Recent data indicates that UK manufacturers are revising their hiring intentions amidst a notable decrease in order inflow.
Based on the most recent quarterly findings from Make UK, the body representing UK manufacturers, and global business consultancy BDO, there has been a discernible contraction in manufacturing activity. This trend marks the most significant dip in factory recruitment intentions since the EU referendum in 2016, a result of reduced order volumes both domestically and internationally.
For 2023, Make UK has adjusted its growth predictions, anticipating a 0.5% contraction in output.
Verity Davidge, Make UK's policy director, commented, "A combination of escalating interest rates, rising living costs, and a deceleration in international markets is leading manufacturers into a pronounced slowdown." She further noted that companies are adopting a more conservative stance, anticipating a challenging year ahead, potentially more severe than currently estimated.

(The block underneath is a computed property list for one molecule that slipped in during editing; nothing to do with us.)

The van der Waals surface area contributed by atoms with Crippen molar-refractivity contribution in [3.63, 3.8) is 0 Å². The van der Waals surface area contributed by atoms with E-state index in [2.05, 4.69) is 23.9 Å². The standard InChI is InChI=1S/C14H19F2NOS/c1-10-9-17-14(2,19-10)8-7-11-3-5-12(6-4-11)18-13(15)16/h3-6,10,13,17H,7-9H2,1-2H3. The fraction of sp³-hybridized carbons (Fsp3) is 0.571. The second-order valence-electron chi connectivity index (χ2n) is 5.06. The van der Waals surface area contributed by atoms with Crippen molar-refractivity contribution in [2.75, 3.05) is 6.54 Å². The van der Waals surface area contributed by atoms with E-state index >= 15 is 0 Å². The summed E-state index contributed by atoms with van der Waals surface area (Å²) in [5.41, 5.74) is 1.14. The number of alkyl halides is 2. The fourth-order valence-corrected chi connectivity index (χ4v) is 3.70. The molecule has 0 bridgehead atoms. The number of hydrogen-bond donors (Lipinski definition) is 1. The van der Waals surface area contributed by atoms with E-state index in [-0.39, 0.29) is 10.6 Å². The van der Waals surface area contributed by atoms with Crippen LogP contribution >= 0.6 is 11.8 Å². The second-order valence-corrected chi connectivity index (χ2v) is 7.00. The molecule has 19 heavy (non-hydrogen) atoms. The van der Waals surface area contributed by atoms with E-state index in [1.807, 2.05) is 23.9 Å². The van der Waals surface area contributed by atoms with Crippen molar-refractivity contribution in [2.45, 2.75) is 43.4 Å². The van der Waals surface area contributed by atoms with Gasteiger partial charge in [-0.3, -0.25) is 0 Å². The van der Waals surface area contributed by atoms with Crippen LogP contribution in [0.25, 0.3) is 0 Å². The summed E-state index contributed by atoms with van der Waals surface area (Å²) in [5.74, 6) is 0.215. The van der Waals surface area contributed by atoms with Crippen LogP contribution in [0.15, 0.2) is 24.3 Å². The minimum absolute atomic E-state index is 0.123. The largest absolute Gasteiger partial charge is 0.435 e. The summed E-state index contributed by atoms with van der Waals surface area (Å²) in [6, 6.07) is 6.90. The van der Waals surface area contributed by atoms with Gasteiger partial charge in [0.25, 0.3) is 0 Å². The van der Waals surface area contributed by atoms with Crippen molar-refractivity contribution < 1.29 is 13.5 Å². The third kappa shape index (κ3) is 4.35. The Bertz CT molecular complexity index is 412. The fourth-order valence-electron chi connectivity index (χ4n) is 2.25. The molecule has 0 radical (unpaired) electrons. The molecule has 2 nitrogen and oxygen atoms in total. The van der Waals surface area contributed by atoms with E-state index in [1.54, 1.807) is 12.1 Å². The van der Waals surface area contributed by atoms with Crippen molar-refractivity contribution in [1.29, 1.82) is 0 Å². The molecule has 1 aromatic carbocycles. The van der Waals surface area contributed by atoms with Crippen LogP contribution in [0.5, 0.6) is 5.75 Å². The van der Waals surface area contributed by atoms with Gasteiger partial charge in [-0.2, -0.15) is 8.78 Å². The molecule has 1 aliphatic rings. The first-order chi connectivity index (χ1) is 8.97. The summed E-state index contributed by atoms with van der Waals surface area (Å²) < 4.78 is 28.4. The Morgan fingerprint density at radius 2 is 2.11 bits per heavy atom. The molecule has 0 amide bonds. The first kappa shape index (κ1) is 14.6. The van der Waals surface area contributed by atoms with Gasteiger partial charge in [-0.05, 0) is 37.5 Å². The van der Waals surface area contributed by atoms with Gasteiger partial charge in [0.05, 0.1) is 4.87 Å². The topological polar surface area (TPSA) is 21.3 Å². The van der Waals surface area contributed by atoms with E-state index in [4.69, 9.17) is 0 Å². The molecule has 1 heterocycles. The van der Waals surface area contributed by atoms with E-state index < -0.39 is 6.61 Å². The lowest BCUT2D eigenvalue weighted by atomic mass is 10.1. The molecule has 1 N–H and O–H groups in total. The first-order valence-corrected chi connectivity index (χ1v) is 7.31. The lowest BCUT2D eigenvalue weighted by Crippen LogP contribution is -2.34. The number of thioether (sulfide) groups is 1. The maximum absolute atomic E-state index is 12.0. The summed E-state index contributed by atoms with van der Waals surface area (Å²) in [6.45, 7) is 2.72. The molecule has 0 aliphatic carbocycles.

Further data from recent purchasing manager reviews suggests that the UK manufacturing sector's downturn intensified in August, with both production and order volumes declining in light of a weakening economic landscape.
A noteworthy observation from the Make UK and BDO survey was that around 75% of the interviewed firms felt that international incentives, such as the US Inflation Reduction Act, pose a challenge to justifying investments in the UK.
Additionally, Heather Boushey, a prominent figure from the White House council of economic advisers, highlighted to media outlets the imperative for countries like the UK to enhance their green investments. Such strategic investments could potentially stimulate economic growth, bolster energy security, and safeguard against unforeseen inflationary pressures in the future.